By Barry Morris
Most people in the self-storage business are familiar with Capco Steel, which has designed, engineered, constructed and erected steel self-storage buildings for 15 years. The name Artistic Builders Inc. (ABI) hasn't existed as long and may not be as familiar, but Capco's sister company seems to be rapidly gaining recognition in the industry similar to that of its older sibling.
As the owner of Capco, Charles Plunkett was approached a few years ago by a local group in San Antonio, Texas, about building a self-storage project from the ground up. Having a background in general contracting but being several years removed from it, Plunkett decided to return to the general contracting arena. This "appetite," as he calls it, led to the formation of ABI in 1994. The company built the San Antonio group's complex, a project that won a facility-of-the-year award in 1996.
From the Ground Up
Plunkett describes ABI as a multi-tasking company providing development assistance and building of self-storage facilities. "Most of our work is not hard bid work--someone saying, 'Here's a set of plans; give us a bid on this project'--although we're capable of doing that. Rather, most of our work exists because someone has the idea that they want to develop a storage facility and doesn't really know what to do. They come to us and we'll assist them in what I call pre-development work: helping them evaluate their site, what kind of construction difficulties they'll have there, their real-estate deals, and so on.
"We will actually, in many cases, come up with a conceptual design of the overall look of the project that's generally intended to fit within the area where it's located. Then they can either have their architects and engineers develop the plans, or we can take care of that. We can then build it for them from the ground up and hand them the keys when it's finished."
Some contractors include services that may present a conflict, but ABI avoids such situations. "One aspect of pre-development analysis we do not get involved in is doing market-feasibility studies," Plunkett says. "We will recommend people to market analysts, and we would generally always recommend that they have a feasibility study done. But we're professionals in designing and building facilities, not in doing feasibility studies; and we've always felt there was an inherent conflict to someone hiring us to tell them whether or not we should build a project for them."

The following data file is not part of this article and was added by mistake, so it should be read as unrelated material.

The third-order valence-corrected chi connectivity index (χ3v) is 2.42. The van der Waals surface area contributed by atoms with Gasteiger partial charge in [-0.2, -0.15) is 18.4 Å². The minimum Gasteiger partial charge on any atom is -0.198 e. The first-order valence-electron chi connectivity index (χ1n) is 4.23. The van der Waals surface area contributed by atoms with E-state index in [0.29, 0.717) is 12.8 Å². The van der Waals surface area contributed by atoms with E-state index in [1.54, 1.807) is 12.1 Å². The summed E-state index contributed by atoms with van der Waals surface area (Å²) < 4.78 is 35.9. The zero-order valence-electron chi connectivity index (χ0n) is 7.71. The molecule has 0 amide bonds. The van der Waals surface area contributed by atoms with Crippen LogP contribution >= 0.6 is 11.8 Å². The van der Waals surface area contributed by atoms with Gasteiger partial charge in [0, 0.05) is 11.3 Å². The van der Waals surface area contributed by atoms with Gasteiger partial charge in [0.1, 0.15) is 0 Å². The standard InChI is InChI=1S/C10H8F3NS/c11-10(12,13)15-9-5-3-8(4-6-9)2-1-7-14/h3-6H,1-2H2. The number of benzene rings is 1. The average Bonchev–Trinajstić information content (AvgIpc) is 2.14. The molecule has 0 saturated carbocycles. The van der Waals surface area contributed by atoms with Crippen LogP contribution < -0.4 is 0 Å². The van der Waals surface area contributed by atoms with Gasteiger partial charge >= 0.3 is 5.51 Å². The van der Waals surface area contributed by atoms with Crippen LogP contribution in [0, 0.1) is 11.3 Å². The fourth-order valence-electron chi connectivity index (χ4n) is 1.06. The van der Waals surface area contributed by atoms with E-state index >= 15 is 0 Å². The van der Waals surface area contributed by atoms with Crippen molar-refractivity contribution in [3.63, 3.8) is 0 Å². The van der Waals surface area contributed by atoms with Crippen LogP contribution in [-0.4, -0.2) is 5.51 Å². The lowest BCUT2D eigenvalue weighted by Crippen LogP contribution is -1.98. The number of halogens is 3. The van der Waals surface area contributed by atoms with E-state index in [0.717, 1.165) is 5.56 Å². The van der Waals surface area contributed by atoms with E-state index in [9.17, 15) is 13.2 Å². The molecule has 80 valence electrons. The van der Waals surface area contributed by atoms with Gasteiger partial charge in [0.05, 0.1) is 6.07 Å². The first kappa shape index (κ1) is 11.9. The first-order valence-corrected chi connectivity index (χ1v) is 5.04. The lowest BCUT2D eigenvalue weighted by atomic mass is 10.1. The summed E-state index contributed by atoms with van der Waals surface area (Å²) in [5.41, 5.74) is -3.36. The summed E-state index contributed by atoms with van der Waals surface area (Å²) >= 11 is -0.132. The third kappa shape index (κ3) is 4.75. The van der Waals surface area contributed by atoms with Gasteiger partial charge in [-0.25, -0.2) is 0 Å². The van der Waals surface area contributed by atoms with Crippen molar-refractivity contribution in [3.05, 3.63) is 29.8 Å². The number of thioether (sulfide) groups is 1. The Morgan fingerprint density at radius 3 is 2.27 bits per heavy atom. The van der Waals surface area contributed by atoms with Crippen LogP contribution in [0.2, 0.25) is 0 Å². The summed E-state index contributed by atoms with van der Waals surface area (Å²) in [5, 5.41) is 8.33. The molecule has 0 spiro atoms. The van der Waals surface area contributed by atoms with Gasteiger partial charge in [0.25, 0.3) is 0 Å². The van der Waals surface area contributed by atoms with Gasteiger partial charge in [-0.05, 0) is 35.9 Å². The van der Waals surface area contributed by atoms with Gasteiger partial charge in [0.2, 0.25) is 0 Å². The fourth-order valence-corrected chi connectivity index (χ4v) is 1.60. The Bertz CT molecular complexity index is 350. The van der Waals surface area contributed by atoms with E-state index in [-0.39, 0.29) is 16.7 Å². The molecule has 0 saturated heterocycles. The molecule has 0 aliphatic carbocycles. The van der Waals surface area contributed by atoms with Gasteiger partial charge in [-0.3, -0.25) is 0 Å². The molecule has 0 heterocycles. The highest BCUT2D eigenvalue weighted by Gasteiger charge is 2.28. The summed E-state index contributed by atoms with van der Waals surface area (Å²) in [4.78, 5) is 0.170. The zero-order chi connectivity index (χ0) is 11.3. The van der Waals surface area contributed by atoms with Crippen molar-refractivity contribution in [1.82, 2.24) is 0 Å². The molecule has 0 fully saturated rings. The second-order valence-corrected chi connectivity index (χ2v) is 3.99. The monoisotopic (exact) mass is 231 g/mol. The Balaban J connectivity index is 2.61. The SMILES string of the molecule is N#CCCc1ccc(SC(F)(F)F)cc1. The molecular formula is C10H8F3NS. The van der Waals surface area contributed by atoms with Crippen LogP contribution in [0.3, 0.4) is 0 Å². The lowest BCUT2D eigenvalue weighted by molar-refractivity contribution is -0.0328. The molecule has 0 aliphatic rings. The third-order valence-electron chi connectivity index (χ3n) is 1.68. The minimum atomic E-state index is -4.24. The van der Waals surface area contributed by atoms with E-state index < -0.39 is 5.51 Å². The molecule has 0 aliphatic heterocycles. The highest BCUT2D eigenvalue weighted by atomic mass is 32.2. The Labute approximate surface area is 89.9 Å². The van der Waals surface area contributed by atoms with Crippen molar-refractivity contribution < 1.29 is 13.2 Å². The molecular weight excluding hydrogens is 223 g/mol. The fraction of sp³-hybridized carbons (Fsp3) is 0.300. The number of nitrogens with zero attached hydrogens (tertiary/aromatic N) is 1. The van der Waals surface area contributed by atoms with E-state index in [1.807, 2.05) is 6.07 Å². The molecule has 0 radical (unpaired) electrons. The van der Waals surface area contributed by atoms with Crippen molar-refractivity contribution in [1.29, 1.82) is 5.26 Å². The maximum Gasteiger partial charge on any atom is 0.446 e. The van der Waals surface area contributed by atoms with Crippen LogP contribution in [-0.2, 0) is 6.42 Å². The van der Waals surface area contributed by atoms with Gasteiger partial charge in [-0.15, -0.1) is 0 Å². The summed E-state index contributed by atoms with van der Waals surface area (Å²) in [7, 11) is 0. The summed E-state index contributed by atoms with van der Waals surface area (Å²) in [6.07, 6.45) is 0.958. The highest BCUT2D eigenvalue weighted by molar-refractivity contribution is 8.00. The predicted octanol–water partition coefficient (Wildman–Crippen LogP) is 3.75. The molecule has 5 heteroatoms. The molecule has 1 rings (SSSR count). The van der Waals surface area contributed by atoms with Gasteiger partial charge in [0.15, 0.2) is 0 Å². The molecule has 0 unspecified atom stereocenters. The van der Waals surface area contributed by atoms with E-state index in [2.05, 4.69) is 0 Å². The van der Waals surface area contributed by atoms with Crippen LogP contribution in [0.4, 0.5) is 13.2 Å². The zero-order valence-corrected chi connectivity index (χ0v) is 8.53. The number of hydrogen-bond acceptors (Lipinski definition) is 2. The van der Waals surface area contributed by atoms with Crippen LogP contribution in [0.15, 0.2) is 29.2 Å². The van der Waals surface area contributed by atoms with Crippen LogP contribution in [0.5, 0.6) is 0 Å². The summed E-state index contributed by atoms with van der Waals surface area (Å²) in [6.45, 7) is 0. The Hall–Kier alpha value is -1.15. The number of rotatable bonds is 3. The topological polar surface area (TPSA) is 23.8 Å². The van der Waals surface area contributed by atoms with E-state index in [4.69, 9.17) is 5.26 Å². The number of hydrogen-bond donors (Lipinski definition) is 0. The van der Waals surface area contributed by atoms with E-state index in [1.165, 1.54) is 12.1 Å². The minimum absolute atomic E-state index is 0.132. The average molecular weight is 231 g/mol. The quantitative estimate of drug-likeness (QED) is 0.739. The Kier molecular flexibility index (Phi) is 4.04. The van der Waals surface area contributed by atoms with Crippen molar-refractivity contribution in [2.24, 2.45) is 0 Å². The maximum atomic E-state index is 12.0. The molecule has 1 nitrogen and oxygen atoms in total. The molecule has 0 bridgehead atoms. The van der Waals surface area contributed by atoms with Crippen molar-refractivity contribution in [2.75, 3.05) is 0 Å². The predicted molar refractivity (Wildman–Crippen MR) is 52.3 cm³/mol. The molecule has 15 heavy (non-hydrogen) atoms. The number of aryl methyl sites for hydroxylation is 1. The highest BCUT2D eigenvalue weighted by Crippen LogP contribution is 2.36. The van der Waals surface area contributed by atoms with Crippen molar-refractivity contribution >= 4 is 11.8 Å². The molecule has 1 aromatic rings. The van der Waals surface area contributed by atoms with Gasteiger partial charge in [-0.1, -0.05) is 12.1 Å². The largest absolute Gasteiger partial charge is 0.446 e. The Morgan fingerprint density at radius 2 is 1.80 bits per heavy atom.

ABI will also represent clients at meetings with cities to acquire necessary variances, zoning adjustments and the like. "It's pretty normal for us to represent our clients at various hearings and, so far, we've been successful on every occasion."
ABI gets a letter of intent, with a small advance payment, from a client wanting to enlist its help during the hearings process, says Senior Project Manager Glenda Jacoby. While not a legally binding contract, the letter-of-intent process exists to discourage what Jacoby calls "tire kickers," assuring the client is serious about ABI's involvement in their project. In citing the need for this provision, Jacoby lamented, "On one job, we worked with a client for eight months--at no charge--before we ever broke ground." However, if the client stays with ABI to complete the project, the advance payment is applied to the contract amount.
Quality and Commitment
ABI's basic philosophy is very simple: You are what you build. "I know this word is used loosely, but we are really known as a 'quality' company," says Plunkett. "We work very hard to do a good job, and we are not known for cutting corners or taking the short road on things. It's not uncommon for us even to spend money out of our own pocket on a project if we feel that it needs it and, for some reason, don't feel justified in charging the customer."
Much of ABI's business comes from people who have seen the company's finished projects, says Jacoby. "It's very common for us to hear such comments as, 'Boy, this is not like the typical storage facility we're used to seeing.'" ABI's reputation for quality recently brought it together with Brundage Management Company. ABI has completed work on one new Brundage property (another facility-of-the-year award winner), and two more are being constructed. Some of Brundage's older facilities are also being remodeled by ABI to more closely resemble the company's newer developments.
Plunkett feels ABI's focus on the self-storage industry is important to its success, and adds that other companies trying to capitalize on the industry's growth may not be qualified to do so. "We could be actively pursuing building office buildings, restaurants and so forth, but we feel we're highly specialized in self-storage," he says. "We have a lot knowledge to offer people, and a lot of experience and ability that we feel not a lot of people have. And we enjoy the industry. Therefore, we have stayed focused in this industry when the temptation has been there to go into other things."
It's not uncommon for developers to award projects to ABI even if other companies underbid them, says Plunkett. "We try to provide a good value and be very fair in our pricing, but we can't always do it as cheaply as someone else. But we never know what they're doing to get there. Everything is not always apples to apples. They may be cutting corners and so forth, and that's just something we choose not to do. Our reputation is at stake."